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Smokey Hasson: An Appreciation - 'He was a legend and a Brandywell favourite!'
7 Jun 2018
By Hugh Gallagher I had known Paddy 'Smokey' Hasson most of my adult life. Smokey was someone you associated with football. He talked about it all the time. When you met him it was no good saying 'I have to go now, Smokey...' There were the matches he played in, last year, last month, last night or this morning; the players he met and the moves he was involved in. When I met him in any part of Derry he'd be carrying a plastic bag. You didn't have to ask him what was in it; he'd show you. “What do you think of that, Hugh?” he's say, pulling something from the bag. I'd look at it. An odd time it could be a picture, a photocopy usually, of an old team mate from years gone by, or a photo of Audie Murphy or James Cagney snatched from the television. Then there was his cameras. One was usually away getting fixed, and his trusty video camera was always in need of repair. Everybody knew Smokey, nobody disliked him. I first came across him or rather heard him when he shouted towards me during Mass one time in the Creggan chapel. “Hi, Hugh. There's a match on in Iona Park the day at half five, okay?” “Okay!” I mouthed towards him. “What did ye say. You'll be there, right!” he said. Niceties didn't matter to Smokey. Neither did he care that it was snowing heavily outside or that wee Father George McLaughlin was blaming me for disturbing his sermon. I'd be there, I wasn't a 'dry weather' player and God was still in his Heaven. Smokey would produce the rig and the ball and the players. For a man of his age Smokey was fit! I saw him play two indoor football games and an outdoor match on the same day! He played alongside much younger players but they all came to respect his ability. After all, it was only his rig and his dress sense that was out of date. In recent years he'd look at boys like me and wonder why we were in the shape we were in; why we couldn't just turn out at far flung venues at the drop of a hat. I blamed my knees! And then there was his involvement with his beloved Derry City. All the players knew him. He played many times in charity games organised by Martin Mullan and the Derry City veterans. He deemed it a great honour for him to be able to run out at the Brandywell. Smokey came from a different era; a different time. I think that in his mind's eye he was still 19, running around Derry organising matches with his kit bag and tube 'n cover and encouraging people to take part in sport. He thought I was a good player. He told me so! I was flattered until it suddenly dawned on me that he told half of Derry the same thing. I was sad to hear about his sudden death. Every time I turn another corner in the city centre from now on, I'll still expect to see or hear him!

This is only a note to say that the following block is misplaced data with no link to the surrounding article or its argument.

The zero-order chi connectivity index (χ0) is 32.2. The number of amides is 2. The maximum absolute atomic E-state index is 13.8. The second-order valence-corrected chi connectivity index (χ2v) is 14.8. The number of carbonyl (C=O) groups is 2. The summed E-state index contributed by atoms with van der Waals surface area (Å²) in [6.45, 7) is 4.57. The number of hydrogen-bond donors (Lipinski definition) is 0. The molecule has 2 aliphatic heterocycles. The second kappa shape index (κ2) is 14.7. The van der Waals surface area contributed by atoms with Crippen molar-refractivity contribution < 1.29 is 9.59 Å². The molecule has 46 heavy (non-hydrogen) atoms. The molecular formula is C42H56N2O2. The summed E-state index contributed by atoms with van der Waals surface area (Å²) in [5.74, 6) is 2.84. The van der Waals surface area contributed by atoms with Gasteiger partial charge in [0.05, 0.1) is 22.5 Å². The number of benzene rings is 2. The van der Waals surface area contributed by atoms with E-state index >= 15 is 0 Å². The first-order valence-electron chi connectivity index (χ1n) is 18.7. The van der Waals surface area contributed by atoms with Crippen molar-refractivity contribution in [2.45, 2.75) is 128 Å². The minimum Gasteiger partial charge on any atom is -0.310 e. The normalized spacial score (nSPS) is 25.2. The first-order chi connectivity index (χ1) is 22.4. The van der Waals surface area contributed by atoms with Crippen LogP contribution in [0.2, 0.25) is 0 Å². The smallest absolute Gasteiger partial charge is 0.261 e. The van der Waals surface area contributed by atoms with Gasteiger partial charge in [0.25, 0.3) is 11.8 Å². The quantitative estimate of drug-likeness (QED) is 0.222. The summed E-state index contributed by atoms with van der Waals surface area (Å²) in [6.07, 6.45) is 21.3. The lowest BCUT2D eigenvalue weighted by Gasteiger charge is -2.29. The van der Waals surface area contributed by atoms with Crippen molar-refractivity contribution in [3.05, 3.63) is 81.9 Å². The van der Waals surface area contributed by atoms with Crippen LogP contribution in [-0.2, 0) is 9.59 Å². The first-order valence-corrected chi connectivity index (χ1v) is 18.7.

ABOVE - Smokey pictured with Derry City legends Felix Healy and Liam Coyle
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